Other formats

    TEI XML file   ePub eBook file  


    mail icontwitter iconBlogspot iconrss icon

New Zealand Medical Services in Middle East and Italy

Health of NZANS and NZWAAC

Health of NZANS and NZWAAC

Although the health of the women's services in 2 NZEF was satisfactory the climatic conditions and the strain of the work led to the decision to repatriate to New Zealand all nursing sisters with three years' service overseas, or who were over 40 years of age, except for a few in senior positions.

In August 1943 Colonel Boyd investigated the comparative sickness incidence in sisters and voluntary aids over the period January 1942 to May 1943. At this time there were in the Middle East 244 nursing sisters and 193 voluntary aids. Of the former, 118 (48 per cent) had had some form of illness occasioning 201 admissions to hospital and the loss of 3673 working days. Of the 193 voluntary aids, 170 (88 per cent) had had some form of illness, accounting for 337 hospital admissions and a loss of 7644 working days. The average loss of working days for each individual sick was 31·1 days in the case of sisters and 44·9 days in the case of voluntary aids. In other words, the recovery of the latter was slower. Infections were the most page 487 frequent cause of indisposition and accounted for 31 per cent of all admissions of sisters and 51·8 per cent of admissions of voluntary aids. Colonel Boyd concluded that, as the voluntary aids did not arrive in Egypt until January 1942, it was reasonable to expect that the high susceptibility of voluntary aids would diminish, as immunity developed following repeated exposure. The following table shows the conditions which were the most frequent cause of indisposition:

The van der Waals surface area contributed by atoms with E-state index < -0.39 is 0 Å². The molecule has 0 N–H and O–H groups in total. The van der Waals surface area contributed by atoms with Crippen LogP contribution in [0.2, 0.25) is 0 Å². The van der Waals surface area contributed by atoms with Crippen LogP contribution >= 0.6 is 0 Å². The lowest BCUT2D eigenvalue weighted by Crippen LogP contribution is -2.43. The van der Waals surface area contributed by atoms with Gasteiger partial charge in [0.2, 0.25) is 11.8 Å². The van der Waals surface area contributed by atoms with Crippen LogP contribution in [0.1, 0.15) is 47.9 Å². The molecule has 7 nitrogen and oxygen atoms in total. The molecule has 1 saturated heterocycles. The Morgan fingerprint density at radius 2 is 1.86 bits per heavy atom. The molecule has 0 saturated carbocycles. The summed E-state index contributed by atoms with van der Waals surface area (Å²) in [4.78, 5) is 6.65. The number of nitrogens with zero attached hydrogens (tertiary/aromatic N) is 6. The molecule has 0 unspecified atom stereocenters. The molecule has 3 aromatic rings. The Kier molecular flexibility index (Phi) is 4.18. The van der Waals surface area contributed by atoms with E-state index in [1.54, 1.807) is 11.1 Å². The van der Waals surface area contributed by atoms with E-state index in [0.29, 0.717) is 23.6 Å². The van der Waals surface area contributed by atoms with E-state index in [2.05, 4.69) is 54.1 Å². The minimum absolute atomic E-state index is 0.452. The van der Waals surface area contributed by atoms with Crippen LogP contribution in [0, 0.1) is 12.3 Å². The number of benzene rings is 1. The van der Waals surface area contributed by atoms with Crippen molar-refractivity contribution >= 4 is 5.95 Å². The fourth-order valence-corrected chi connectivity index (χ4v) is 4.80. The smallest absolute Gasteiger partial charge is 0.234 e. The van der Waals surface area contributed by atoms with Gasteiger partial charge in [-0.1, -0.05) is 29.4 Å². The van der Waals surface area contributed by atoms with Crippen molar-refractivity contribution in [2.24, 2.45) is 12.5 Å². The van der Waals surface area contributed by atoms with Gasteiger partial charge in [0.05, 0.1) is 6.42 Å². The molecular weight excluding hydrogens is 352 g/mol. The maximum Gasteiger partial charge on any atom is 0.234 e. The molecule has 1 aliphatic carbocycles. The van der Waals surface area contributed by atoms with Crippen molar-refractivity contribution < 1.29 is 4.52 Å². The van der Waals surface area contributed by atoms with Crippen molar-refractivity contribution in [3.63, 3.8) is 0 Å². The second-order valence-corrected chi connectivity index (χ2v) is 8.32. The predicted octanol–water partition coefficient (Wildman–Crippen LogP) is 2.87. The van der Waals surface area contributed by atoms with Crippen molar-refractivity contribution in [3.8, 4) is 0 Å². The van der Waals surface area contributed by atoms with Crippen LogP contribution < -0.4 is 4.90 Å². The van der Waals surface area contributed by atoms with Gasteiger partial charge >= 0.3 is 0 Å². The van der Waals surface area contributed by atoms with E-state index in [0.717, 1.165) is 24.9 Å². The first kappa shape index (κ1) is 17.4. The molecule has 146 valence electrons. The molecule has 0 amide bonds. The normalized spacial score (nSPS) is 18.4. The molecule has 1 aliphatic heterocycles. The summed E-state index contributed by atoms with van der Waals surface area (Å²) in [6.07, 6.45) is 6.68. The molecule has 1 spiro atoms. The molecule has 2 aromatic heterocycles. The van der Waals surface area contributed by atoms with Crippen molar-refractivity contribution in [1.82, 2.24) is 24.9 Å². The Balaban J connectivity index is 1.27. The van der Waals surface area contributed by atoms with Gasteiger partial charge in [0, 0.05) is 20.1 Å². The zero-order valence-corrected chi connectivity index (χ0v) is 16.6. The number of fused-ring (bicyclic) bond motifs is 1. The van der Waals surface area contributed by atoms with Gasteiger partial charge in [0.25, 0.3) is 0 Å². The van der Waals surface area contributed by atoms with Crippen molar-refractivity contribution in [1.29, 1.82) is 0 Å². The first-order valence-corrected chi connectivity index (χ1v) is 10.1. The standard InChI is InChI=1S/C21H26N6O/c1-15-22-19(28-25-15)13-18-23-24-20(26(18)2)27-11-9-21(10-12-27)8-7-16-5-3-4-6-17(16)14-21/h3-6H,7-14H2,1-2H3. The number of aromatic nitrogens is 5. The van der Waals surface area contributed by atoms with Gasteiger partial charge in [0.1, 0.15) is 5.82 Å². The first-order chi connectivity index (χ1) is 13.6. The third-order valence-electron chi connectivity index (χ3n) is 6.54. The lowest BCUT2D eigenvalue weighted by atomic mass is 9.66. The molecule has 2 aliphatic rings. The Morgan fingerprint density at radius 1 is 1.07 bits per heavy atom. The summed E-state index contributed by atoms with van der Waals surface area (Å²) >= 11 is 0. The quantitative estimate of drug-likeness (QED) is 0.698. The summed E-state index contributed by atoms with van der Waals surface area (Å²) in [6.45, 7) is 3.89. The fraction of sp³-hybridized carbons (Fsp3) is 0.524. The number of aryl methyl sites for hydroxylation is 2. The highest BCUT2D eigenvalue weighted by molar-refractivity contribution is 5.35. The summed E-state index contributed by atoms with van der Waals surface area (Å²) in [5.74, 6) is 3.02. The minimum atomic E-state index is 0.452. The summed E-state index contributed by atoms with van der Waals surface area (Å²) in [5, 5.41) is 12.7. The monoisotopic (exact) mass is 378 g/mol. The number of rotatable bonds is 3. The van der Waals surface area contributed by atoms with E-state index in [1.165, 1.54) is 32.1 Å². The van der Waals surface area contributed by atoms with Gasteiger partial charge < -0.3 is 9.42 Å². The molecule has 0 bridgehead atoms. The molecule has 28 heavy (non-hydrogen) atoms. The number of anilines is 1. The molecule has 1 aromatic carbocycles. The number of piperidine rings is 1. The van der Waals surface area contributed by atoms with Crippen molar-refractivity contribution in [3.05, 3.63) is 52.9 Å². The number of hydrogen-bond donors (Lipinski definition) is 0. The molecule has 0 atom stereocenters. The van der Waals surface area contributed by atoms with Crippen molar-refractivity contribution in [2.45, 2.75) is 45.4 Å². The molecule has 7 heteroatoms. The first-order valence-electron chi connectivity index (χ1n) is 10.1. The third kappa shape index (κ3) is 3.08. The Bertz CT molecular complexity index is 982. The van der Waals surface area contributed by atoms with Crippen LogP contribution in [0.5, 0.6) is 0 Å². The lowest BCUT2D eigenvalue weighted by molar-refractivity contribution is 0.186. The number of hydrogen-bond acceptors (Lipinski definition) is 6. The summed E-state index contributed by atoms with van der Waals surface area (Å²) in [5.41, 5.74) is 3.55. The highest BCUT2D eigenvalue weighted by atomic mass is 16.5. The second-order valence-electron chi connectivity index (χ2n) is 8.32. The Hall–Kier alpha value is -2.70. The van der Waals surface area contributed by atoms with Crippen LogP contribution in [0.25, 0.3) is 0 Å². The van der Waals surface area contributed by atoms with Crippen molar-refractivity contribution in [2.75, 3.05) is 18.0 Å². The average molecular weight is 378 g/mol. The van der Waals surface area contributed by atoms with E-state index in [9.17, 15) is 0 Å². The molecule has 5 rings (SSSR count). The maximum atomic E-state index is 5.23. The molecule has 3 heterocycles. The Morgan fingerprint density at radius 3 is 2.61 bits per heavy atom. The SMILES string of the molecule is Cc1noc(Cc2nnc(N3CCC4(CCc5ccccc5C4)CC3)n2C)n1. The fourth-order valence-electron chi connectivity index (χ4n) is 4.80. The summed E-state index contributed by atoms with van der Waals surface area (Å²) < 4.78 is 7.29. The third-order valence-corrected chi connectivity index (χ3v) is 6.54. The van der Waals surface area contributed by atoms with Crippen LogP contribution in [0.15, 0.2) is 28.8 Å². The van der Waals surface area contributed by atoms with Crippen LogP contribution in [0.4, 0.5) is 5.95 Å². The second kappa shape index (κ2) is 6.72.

Disease NZANS NZWAAC (Hosp Div)
Dysentery, diarrhoea, and catarrhal enteritis 34 93
Influenza 13 50
Sinusitis, tonsillitis, and pharyngitis 16 36
Boils, carbuncles, and IAT 17 20
Traumatic injuries 7 12
Sandfly fever 6 16
Malaria 5 7
Fibrositis 6 2
Paronychia 6 2
Typhoid fever 10

Of the nursing sisters who were sick, ten were sufficiently ill to be medically boarded and returned to New Zealand, while 15 sick voluntary aids were returned to New Zealand. Among the nursing sisters the commonest causes of invaliding were cholecystitis (3) and functional nervous disorders (2), and among the voluntary aids typhoid (4) and pneumonia (2).

(In October 1942 there had been an outbreak of typhoid fever among the NZWAAC staff at 3 General Hospital which affected seven of the staff. All had been inoculated and the source of the infection was not discovered. As these patients had a severe form of the disease, it was decided that they should all be invalided back to New Zealand. Two other members of the NZWAAC who had contracted the disease in February 1942 had had to be invalided home when they were unable subsequently to stand up to nursing conditions.)